What's Not?

There just isn't much exciting about this group. The middle of the lineup is thin, until Trout becomes a star. There is no depth and the rotation is a bit lackluster with Lackey and Saunders, at this point.

Comparison to real 2011

The real-life Angels finished 86-76 and 10 games behind the Rangers in the AL West. They hung around in the wild-card race until the last week of the season, too. While this team certainly isn't terrible, I feel like it's worse than 86 wins. Maybe they could approach .500, but there's just not enough here to be a playoff contender in this fictitious exercise.

For more baseball news, rumors and analysis, follow @EyeOnBaseball on Twitter or subscribe to the RSS feed.
Posted on: August 8, 2011 7:11 pm
 

Boston's Jenks hospitalized with sickness

Bobby JenksBy C. Trent Rosecrans

Red Sox reliever Bobby Jenks is already on the disabled list but was expect to make a bullpen session on Sunday, but he's been sidelined by sickness.

Before Monday's game, Red Sox manager Terry Francona told reporters the right-hander was suffering from "intestinal turmoil," and underwent a colonoscopy on Monday.

"He got really sick -- I mean, really sick," Francona told reporters, including Brian MacPherson of the Providence Journal. "They ended up having to keep him in the hospital for three days."

Jenks is on the DL with back stiffness for the second time this season and had also spent time on the DL with an elbow injury earlier this season. Jenks has appeared in just 19 games for the Red Sox,with a 2-2 record and 6.32 ERA. He's struck out 17 and walked 13 in 15 2/3 innings. He was expected to return to Fort Myers, Fla., today to continue his rehab, but was unable to make the trip.

Jenks is signed through next season on a two-year, $12 million deal.

For more baseball news, rumors and analysis, follow @cbssportsmlb on Twitter or subscribe to the RSS feed.
Posted on: June 27, 2011 9:54 am
Edited on: June 27, 2011 10:31 am
 

Pepper: Is the trade deadline too soon?

By C. Trent Rosecrans


BASEBALL TODAY: Are the Nationals headed in the right direction with Davey Johnson? MLB.com's Tom Bororstein joins Lauren Shihadi to discuss the Nationals, as well as the upcoming Reds-Rays series, the Indians-Diamondbacks and more.

PUSH IT BACK: In a month, we here at Eye On Baseball will be churning out rumors and speculation left and right -- who has interest in whom, which team is a buyer and which is a seller and what backup second baseman has some trade value. It's part of the baseball calendar, the last weekend of July. But is that too early?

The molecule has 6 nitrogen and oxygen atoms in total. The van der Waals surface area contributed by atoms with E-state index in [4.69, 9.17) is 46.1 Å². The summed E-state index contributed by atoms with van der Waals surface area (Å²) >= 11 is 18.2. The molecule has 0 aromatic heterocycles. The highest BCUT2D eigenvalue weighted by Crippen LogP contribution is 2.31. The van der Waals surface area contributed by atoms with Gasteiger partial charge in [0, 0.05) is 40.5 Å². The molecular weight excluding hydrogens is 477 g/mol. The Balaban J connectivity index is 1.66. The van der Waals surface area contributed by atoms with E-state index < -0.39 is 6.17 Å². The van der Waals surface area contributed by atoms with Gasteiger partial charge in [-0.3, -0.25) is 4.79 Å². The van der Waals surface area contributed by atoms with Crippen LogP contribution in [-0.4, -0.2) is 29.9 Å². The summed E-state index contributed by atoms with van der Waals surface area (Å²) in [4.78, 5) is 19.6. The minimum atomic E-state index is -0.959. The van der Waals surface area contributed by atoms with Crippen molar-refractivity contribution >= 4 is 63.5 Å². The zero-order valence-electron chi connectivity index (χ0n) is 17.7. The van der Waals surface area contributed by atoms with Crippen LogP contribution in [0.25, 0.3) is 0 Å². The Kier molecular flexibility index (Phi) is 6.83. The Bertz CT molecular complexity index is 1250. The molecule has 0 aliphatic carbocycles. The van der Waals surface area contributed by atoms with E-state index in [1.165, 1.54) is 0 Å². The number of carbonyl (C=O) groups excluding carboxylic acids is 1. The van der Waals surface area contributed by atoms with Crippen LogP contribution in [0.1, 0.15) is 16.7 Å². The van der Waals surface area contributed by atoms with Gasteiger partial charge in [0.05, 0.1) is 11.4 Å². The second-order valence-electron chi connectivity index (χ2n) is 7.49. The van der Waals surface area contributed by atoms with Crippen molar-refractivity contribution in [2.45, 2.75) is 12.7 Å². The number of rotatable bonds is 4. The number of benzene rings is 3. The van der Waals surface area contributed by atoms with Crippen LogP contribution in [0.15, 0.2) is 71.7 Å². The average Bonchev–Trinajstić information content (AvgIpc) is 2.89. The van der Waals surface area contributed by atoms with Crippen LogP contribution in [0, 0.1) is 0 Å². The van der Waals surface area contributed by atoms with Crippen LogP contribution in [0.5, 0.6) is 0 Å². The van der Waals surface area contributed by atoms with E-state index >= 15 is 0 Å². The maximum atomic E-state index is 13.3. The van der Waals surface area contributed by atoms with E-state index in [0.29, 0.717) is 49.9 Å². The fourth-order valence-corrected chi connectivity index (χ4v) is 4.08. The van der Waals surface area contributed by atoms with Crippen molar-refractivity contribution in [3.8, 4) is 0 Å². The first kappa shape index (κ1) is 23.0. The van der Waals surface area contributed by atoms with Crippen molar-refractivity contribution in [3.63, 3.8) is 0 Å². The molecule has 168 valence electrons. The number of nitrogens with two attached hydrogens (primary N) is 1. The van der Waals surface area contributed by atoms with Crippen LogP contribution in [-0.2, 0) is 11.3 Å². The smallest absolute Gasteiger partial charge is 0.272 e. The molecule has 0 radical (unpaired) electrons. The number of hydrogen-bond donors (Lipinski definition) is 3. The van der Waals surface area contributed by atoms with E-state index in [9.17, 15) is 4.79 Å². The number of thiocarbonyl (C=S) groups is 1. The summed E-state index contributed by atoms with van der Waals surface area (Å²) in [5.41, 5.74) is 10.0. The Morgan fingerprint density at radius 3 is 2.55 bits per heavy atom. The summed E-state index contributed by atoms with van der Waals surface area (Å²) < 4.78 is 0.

Tim Sullivan of the San Diego Union-Tribune says it is, and I'm not sure he's wrong.

The nonwaiver trade deadline is at the two-thirds mark of the season, and that may be too soon for teams to decide just exactly what their chances are to make the best decision about folding or going all in on a postseason run.

The best reason to change it is that it forces too many teams -- especially those without a high payroll flexibility -- to give up too soon. Who wants to pay to see 25 games or so to see a team that has given up hope? Push the trade deadline back and lie to us a little longer, we like that.

NEW YORK TRADE TIME?: Could this be the year the Mets and Yankees make a big trade with each other? The two teams have only made nine trades with each other in their history. It's unlikely Jose Reyes will go across town, but Francisco Rodriguez, Carlos Beltran, Jason Isringhausen and Tim Byrdak could help the Yankees. [Wall Street Journal]

STRETCHING PINEDA: While nobody gave it any consideration when Michael Pineda broke the Mariners' camp in the rotation, it's now going to become an issue -- will the Mariners allow the rookie starter to add innings to his arm if the Mariners stick in the American League West race?

Seattle manager Eric Wedge says the team has a plan, not just for Pineda but the team's other pitchers as well, to try to limit innings, but still have his starters ready for September. The biggest thing is not limiting innings, but his game-to-game pitch count, Wedge said. [Seattle Times]